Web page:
Why is the timer on the washing machine often wrong?

Most current washing machine models have a display time and actual washing time that varies from 10 to 20 minutes.

For example, a washing machine in daily mode has a time of about 40 minutes. But in fact, depending on the amount of clothes and clothes to be washed, the actual time may be 50 minutes or more.

Why is the timer on the washing machine often wrong? Picture 1

The reason for this difference is that the timer on the washing machine is usually displayed at the optimal setting.

In practice, the washing machine's timer will sometimes conflict with the internal measurement systems. One of them is the load sensor - the device that measures the amount of laundry to be washed and the standard amount of water to complete a wash cycle. This can affect the amount of time the cycle takes, causing the timer to display incorrectly.

In addition, in order to balance the load for the drum (to avoid strong vibrations when operating), the washing machine can use more water, so the time to complete a washing cycle is also longer than the time shown.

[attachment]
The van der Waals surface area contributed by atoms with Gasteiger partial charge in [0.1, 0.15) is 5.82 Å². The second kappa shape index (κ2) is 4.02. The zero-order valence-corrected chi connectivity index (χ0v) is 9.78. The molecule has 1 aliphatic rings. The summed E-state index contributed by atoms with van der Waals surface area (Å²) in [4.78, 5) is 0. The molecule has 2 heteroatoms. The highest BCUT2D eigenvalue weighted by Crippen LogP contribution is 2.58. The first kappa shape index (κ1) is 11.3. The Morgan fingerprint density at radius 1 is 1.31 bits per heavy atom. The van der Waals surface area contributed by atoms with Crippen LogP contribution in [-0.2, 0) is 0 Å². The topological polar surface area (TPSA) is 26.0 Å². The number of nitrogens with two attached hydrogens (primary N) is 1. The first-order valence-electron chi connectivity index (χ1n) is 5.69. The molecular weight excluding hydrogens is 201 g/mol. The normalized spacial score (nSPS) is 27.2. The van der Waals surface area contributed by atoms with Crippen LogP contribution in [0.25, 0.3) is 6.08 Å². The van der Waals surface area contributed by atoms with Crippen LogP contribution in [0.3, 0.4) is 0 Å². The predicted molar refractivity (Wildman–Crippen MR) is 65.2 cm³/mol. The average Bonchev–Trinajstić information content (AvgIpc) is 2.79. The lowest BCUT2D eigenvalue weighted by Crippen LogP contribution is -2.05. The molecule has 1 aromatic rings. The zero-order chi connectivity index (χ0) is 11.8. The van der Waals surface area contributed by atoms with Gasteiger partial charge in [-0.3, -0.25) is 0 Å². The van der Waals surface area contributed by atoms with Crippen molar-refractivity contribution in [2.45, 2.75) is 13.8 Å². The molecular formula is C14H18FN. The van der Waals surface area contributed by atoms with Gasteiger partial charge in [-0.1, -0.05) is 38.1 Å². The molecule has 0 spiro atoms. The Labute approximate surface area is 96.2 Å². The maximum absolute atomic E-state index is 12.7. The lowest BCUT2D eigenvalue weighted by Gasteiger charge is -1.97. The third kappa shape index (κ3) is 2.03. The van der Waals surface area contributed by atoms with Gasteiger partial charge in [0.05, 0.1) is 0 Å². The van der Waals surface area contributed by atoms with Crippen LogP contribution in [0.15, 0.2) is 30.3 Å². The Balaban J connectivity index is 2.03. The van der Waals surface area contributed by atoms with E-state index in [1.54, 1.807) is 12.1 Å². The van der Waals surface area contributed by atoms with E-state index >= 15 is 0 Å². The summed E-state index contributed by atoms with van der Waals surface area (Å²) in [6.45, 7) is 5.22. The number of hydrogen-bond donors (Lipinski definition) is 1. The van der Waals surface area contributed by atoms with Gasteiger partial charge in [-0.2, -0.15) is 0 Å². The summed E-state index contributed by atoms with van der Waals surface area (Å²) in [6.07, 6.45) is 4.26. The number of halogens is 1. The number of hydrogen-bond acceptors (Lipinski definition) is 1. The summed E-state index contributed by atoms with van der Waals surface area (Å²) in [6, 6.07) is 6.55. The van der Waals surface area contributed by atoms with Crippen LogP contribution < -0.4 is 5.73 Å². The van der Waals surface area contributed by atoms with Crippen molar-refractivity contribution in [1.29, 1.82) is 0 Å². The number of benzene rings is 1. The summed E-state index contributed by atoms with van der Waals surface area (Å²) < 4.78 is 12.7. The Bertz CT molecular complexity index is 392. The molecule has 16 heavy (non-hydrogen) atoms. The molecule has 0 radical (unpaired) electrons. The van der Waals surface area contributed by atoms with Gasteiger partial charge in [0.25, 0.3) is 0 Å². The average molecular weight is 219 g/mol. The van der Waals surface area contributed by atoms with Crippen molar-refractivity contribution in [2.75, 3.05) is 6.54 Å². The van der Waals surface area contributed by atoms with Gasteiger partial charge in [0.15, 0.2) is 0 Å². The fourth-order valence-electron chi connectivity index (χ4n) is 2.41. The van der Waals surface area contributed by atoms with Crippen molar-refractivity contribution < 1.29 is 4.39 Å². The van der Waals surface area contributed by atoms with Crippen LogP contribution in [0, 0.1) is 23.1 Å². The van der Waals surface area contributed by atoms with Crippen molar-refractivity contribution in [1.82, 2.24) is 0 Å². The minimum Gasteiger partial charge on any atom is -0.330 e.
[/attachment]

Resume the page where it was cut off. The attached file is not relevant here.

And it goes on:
Squeezing water on laundry can also prolong the machine's uptime. In the final stage of the spin cycle, the drum will rotate to push the water out of the clothes, but because each fabric has a different ability to hold water, if the sensor detects that the laundry is still wet, the drum will work again. again. So, the more fabric there is in a wash, the longer the spin time will be.

Therefore, many experts recommend not to wash many types of clothes together, instead, choose items of similar fabric for each wash to optimize washing time. At the same time, you should not try to put laundry into the machine as much as possible because it will overload the device and take longer to wash.